Ask a friend to write something special
To personalise your wedding ask a trusted friend to write something to say at your ceremony and then have them surprise you with it on the day.
- Give this friend some guidelines, such as length and style
- This should not be a speech, it is simply a short verse on something nice about you both and the celebration of marriage
Style and timing of your readings
Your guests are being told a story at your ceremony. It is like they are watching a movie which begins as soon as you walk down the aisle. So it is really important that you make your story easy for your guests to follow. Each reading tells part of this story so should be in a logical order with clear and easily understood messages.
- Readings should be clear and easily understood by the majority of the audience (some may not speak a certain language for instance)
- When selecting the order of your readings try to think about what each one is conveying. For example:
- Start with a passage that is talking about young love;
- Then move on to a poem that talks about the joining of two hearts to say 'I do';
- Then close with a personalised reading that speaks about old love and a lifetime journey together.
Of course it isn't always as straight forward as this example, particularly in religious ceremonies, however it gives you an idea that each reading should nicely follow one another with a start, ending and finish order.
Speak with your ceremony representative (celebrant, priest, rabbi...) about any religious readings that you might like. They should be able to direct you to excepts that would suit you religious beliefs and ideologies.
Preparing your readings for the day
It is a nice idea to have a special copy of the reading ready for the person on the day. Try to think about your theme and location when selecting how these can be presented. Some options are:
- Print the readings on lovely paper (strong that won't flop) and can be held in ONE HAND ONLY as they may have a microphone in the other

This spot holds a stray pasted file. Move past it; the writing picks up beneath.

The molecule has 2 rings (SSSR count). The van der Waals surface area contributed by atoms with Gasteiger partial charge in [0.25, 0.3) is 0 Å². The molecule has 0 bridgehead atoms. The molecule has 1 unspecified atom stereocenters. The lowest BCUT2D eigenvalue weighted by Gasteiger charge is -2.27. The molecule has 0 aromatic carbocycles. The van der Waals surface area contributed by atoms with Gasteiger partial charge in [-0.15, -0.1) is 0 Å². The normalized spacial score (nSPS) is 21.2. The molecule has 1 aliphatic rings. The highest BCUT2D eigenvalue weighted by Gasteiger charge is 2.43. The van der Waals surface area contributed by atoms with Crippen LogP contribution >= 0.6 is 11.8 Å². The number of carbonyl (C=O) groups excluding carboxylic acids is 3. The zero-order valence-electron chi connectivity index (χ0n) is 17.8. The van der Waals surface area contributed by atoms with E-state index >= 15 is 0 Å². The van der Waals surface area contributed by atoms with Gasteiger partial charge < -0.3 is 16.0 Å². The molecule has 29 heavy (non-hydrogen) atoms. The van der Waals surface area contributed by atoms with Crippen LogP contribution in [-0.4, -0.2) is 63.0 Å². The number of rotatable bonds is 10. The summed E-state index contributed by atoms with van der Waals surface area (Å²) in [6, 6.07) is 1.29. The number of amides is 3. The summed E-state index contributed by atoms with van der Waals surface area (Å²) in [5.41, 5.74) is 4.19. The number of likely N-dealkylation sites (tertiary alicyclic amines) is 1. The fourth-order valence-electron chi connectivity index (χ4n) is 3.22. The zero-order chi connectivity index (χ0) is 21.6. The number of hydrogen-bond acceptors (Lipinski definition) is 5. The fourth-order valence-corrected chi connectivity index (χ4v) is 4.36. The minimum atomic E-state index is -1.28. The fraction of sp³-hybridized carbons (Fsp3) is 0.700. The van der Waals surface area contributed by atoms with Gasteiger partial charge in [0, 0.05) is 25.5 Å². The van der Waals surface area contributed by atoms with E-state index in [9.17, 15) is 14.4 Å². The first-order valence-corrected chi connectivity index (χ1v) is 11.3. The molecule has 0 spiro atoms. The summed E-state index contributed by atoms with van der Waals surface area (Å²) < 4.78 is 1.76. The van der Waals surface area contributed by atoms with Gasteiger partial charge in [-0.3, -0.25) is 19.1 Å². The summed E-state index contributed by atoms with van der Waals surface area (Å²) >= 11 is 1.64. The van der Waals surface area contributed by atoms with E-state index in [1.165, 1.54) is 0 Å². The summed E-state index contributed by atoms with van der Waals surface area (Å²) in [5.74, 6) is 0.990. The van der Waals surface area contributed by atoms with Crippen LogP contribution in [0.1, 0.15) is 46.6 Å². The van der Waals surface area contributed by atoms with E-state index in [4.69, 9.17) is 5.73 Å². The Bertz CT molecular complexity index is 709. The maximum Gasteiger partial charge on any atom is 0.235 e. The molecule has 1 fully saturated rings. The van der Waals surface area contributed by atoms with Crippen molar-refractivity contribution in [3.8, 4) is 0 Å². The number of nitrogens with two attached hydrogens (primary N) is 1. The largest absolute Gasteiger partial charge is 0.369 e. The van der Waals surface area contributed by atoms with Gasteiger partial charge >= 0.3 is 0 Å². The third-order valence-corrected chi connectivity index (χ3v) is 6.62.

- Place them in a nice bound book (if a period wedding you might find an old vintage book for them to be stuck inside)
- If in a book or folder, put a paper clip on the page so they know exactly where to go and if there is any wind that the page does not keep turning over.
- Make sure the font is clear enough to read - think Arial, Times New Roman
- Make sure the font is LARGE enough for them to read from a distance
- For a modern wedding, you could even have them already set up on an ipad or tablet (with extra battery or charger on hand!). The readings should be easy to flick through and in order so those reading can just flick across and find their reading quickly.
Ask those who are reading to rehearse MANY TIMES prior to the ceremony. You'd be surprised how many do not practice and end up stumbling on the day. Delivery of these readings is crucial.
- Ask them to practice at home (in front of a friend or mirror)
- Ask them to practice at your ceremony rehearsal. If a secret reading, have them practice with the bridal party as their audience once you've left the room.
- Have microphones ready for them on the day - when people get nervous they are not always able to project their voice. This will help them be sure to reach the back of the room.
Here are some popular readings that might help start your process.